Kim Davis Tells Her Side of the Story, Says Mainstream Media Painted 'Unfair' Picture (Exclusive)

Kentucky's Rowan County Clerk Kim Davis, who was jailed for refusing to issue marriage licenses to same-sex couples, makes remarks after receiving the 'Cost of Discipleship' award at a Family Research Council conference in Washington, Sept. 25, 2015.
Kentucky's Rowan County Clerk Kim Davis, who was jailed for refusing to issue marriage licenses to same-sex couples, makes remarks after receiving the "Cost of Discipleship" award at a Family Research Council conference in Washington, Sept. 25, 2015. | (PHOTO: REUTERS/JAMES LAWLER DUGGAN)

NASHVILLE — Kentucky county clerk Kim Davis, who in 2015 spent six days in jail for her refusal to issue marriage licenses to same-sex couples because of her conservative Christian beliefs, is now telling her side of the story — the side she says the media refuses to tell.

"The only mean or negative thing I ever said to a same-sex couple who wanted a marriage license was 'No,'" Davis told The Christian Post at the National Religious Broadcasters conference. "Instantly, the mainstream media painted an unfair picture of me as a terrible person — and most of the time, they didn't even talk to me."

Davis is setting the record straight in her new memoir, Under God's Authority: The Kim Davis Story. Once upon a time, she said, she wasn't a "very nice person," living an "ungodly life" that contradicted the faith she now professes. Thankfully, she said, God redeemed her story and used her past mistakes to bring glory to Himself.

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"I want people to understand that my story is not so much about all of the events that happened from June of 2015 up until now, but it's a redemptive story, a story of God's love and grace transforming someone who was completely broken," she said. "He changed the desires of my heart and changed the way I think. I want people to know that God is able to do that."

After becoming a Christian, Davis said she prayed a simple prayer: "Lord, use me to be a vessel for you." God, she said, answered her prayer in ways she never could've imagined.

"Ironically, it was after I submitted my life to Christ, after I sought to live by biblical commands, that the controversy started," she said. 

Davis, who describes herself as a "simple person who always hated attention," made national headlines when she cited her Christian beliefs as the reason for her refusal to sign marriage licenses for gay couples. The soft-spoken county clerk was subsequently jailed for five days for defying a U.S. federal court order to issue marriage licenses to all legally eligible couples.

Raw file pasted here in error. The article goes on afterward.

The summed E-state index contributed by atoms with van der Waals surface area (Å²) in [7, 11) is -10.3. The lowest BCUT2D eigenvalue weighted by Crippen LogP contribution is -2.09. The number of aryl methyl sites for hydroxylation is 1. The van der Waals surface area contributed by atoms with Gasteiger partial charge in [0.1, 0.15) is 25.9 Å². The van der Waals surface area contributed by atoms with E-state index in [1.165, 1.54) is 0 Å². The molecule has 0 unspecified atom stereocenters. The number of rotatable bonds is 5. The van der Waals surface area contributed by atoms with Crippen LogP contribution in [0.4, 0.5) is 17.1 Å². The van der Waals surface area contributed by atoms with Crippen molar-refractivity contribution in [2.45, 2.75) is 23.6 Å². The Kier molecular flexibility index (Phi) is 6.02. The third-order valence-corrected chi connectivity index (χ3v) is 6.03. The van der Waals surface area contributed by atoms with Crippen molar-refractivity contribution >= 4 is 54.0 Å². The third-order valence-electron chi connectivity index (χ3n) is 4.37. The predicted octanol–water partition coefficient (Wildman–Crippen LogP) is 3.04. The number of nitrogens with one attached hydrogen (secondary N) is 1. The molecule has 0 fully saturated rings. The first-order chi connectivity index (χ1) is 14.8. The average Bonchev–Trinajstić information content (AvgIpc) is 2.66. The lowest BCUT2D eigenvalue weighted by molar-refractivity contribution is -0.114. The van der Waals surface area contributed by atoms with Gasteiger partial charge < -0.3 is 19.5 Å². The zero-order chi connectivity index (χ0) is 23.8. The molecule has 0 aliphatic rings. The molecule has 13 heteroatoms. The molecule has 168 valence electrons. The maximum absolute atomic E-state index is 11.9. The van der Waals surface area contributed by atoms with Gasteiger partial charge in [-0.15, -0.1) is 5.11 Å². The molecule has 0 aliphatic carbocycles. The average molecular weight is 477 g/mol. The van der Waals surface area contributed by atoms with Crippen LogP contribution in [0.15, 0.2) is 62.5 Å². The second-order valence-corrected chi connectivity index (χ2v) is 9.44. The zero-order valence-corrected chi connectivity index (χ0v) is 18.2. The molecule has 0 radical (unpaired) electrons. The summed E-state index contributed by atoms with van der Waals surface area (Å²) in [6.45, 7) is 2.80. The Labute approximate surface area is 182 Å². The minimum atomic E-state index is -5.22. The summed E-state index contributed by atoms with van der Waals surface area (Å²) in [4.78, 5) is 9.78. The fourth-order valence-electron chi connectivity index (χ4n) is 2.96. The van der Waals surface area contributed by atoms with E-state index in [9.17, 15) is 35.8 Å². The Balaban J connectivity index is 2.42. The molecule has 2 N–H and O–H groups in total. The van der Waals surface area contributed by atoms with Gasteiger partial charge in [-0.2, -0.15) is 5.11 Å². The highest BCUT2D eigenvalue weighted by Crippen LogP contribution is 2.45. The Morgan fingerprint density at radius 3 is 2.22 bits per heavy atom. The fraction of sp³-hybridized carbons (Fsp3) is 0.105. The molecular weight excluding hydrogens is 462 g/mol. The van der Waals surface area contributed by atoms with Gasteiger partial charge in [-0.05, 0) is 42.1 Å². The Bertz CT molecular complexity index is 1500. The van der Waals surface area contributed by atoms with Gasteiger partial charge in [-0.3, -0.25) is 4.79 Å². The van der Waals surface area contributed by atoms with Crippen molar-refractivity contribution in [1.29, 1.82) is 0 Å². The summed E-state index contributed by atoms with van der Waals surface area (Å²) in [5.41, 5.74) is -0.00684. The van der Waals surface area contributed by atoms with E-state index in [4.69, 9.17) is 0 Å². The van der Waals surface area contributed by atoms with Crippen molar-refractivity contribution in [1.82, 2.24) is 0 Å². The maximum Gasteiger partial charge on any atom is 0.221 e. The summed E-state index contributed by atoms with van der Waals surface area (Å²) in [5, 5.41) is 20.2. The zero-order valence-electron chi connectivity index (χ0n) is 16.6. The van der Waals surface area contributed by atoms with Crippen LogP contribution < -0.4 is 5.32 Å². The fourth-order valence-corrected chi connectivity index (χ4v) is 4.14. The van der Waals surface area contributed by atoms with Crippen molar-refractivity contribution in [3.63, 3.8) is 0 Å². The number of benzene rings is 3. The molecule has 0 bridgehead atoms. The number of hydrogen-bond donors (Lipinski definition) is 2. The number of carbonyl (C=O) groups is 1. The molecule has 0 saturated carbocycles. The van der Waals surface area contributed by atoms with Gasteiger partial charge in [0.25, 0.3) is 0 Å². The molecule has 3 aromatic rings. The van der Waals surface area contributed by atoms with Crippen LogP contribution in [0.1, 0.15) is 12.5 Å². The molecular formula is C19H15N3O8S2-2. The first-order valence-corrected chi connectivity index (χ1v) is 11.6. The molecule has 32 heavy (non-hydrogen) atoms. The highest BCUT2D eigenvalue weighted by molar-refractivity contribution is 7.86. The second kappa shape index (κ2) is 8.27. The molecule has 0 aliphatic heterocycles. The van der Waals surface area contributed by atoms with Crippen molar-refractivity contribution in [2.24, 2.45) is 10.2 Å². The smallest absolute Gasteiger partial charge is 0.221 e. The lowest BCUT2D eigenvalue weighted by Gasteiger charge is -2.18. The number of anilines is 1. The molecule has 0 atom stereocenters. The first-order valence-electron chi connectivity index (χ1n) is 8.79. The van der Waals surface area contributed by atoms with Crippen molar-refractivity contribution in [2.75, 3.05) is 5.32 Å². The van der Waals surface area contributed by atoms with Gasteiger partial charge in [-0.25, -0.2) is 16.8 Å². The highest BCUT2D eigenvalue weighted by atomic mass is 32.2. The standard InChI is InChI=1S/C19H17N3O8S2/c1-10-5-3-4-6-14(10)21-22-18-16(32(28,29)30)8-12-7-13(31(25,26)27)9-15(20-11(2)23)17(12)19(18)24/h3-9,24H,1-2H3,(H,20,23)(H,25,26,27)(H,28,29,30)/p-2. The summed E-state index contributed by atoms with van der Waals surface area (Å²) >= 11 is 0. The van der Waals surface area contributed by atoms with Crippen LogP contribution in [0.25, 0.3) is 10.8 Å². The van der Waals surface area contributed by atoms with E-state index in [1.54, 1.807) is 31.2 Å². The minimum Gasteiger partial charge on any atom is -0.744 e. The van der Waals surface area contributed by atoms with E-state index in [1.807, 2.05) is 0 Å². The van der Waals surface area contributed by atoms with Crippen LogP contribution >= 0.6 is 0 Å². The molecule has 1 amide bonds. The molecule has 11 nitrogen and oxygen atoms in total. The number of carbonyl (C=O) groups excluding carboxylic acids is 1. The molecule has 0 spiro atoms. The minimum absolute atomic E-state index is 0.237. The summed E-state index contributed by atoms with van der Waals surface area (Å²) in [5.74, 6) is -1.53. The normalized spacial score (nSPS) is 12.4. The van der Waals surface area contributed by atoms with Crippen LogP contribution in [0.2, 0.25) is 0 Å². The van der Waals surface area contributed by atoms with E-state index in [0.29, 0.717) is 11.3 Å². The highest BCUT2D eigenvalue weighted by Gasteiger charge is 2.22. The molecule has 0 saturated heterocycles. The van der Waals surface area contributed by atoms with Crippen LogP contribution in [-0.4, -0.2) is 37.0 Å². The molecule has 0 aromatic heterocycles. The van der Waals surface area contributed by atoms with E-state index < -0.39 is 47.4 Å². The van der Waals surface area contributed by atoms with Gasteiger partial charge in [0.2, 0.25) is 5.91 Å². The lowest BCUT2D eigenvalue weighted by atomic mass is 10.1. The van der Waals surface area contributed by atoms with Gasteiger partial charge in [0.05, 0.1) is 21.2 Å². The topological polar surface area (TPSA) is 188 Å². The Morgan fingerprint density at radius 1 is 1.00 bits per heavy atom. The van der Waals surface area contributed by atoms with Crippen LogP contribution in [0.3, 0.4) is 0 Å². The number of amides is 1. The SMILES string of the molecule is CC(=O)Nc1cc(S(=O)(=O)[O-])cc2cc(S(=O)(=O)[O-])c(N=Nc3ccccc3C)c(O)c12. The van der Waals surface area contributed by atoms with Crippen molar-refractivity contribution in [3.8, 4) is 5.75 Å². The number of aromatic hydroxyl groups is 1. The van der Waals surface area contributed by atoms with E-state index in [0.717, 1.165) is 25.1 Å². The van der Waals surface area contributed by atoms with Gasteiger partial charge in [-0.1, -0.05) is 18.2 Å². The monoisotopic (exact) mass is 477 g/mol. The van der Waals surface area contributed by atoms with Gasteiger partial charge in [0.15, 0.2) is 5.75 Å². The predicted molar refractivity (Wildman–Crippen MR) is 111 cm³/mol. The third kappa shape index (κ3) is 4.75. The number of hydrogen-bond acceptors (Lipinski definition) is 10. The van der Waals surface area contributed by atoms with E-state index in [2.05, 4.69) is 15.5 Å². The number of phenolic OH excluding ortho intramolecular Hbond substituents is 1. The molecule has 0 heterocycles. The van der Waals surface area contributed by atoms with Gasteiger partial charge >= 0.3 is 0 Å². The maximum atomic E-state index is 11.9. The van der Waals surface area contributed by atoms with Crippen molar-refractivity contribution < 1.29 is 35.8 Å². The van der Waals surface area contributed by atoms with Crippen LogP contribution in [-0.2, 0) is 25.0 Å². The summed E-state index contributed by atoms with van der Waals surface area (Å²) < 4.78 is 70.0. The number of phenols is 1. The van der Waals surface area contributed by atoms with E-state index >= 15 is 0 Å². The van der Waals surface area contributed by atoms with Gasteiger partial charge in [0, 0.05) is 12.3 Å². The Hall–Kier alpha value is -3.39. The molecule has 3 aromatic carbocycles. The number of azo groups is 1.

"I love the homosexuals," she said. "I hate their sin, but I love that person. I can separate the two. I can love the soul and hate the sin. That's what God says we are to do. I simply couldn't compromise on my beliefs."

Still, the Apostolic Christian said the hatred she continues to receive over her decision is "ongoing."

"I get emails and you can usually tell by the header if it's going to be a good email or a bad email," she said. "If it's bad, I put it into a 'hate file' because I don't want to feed that fire or frenzy because I want to remain positive and I want positive things in my life."

Although she was criticized by the mainstream media, Davis' refusal to compromise on her beliefs — that marriage is only between one man and one woman — was praised by conservative Christians, and earned her the "Cost of Discipleship Award" in 2015 by the Family Research Council and the National Religious Broadcasters President's Award in 2016.

Davis said that amid all the attention she's received over the last few years — both positive and negative — God's grace has remained "strong and prevalent."

"His presence was there every single day," she said. "I would still go into work whistling and singing with a smile on my face because I knew He was by my side even amid all the media frenzy. I had such peace because I knew God's grace is sufficient."

The county clerk, who will seek another term in November, said she hopes her story encourages others to stand up for their beliefs and understand that God is able to redeem even the worst of sinners.

"The main thing that I would suggest to a millennial or any other Christian that is unsure of how to stand up for their beliefs is, mean what you say, say what you mean, and say it with love," she said. "And remember, God is able, and God will use you for His glory."

"You have to trust Him," she continued. "If you never step out in faith, your faith never grows. I want to be an encouragement to those who have a sordid past like I have, that when you're sold out to God, there's no limit to what He can do in you and through you."

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